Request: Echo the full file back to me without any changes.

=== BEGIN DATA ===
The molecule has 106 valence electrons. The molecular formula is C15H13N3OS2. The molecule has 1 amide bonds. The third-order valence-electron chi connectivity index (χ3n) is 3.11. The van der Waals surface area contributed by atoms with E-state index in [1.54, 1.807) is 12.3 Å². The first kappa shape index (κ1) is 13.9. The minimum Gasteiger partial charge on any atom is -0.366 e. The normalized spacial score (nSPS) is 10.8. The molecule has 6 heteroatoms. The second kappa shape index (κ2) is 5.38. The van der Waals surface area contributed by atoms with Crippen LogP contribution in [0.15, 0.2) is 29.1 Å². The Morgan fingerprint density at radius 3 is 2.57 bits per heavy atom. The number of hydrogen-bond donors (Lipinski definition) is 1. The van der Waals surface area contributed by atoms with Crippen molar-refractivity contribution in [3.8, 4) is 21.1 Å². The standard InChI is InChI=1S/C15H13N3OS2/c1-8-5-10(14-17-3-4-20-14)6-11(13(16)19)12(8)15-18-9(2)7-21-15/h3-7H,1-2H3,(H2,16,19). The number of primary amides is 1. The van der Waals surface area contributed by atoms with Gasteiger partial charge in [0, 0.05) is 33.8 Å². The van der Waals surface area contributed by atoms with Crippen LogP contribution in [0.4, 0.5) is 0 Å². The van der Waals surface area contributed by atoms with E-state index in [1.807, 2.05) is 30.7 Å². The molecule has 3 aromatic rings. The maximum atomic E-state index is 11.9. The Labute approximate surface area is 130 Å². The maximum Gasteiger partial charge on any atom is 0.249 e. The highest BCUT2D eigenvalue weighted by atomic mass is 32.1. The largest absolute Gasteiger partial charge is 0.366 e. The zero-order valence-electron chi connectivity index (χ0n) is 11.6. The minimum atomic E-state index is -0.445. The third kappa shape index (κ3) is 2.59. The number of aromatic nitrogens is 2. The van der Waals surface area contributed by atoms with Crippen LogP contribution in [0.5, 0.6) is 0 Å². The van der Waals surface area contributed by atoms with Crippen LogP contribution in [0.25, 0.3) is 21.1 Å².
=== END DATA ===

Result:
The molecule has 106 valence electrons. The molecular formula is C15H13N3OS2. The molecule has 1 amide bonds. The third-order valence-electron chi connectivity index (χ3n) is 3.11. The van der Waals surface area contributed by atoms with E-state index in [1.54, 1.807) is 12.3 Å². The first kappa shape index (κ1) is 13.9. The minimum Gasteiger partial charge on any atom is -0.366 e. The normalized spacial score (nSPS) is 10.8. The molecule has 6 heteroatoms. The second kappa shape index (κ2) is 5.38. The van der Waals surface area contributed by atoms with Crippen LogP contribution in [0.15, 0.2) is 29.1 Å². The Morgan fingerprint density at radius 3 is 2.57 bits per heavy atom. The number of hydrogen-bond donors (Lipinski definition) is 1. The van der Waals surface area contributed by atoms with Crippen molar-refractivity contribution in [3.8, 4) is 21.1 Å². The standard InChI is InChI=1S/C15H13N3OS2/c1-8-5-10(14-17-3-4-20-14)6-11(13(16)19)12(8)15-18-9(2)7-21-15/h3-7H,1-2H3,(H2,16,19). The number of primary amides is 1. The van der Waals surface area contributed by atoms with Gasteiger partial charge in [0, 0.05) is 33.8 Å². The van der Waals surface area contributed by atoms with Crippen LogP contribution in [0.4, 0.5) is 0 Å². The van der Waals surface area contributed by atoms with E-state index in [1.807, 2.05) is 30.7 Å². The molecule has 3 aromatic rings. The maximum atomic E-state index is 11.9. The Labute approximate surface area is 130 Å². The maximum Gasteiger partial charge on any atom is 0.249 e. The highest BCUT2D eigenvalue weighted by atomic mass is 32.1. The largest absolute Gasteiger partial charge is 0.366 e. The zero-order valence-electron chi connectivity index (χ0n) is 11.6. The minimum atomic E-state index is -0.445. The third kappa shape index (κ3) is 2.59. The number of aromatic nitrogens is 2. The van der Waals surface area contributed by atoms with Crippen LogP contribution in [0.5, 0.6) is 0 Å². The van der Waals surface area contributed by atoms with Crippen LogP contribution in [0.25, 0.3) is 21.1 Å².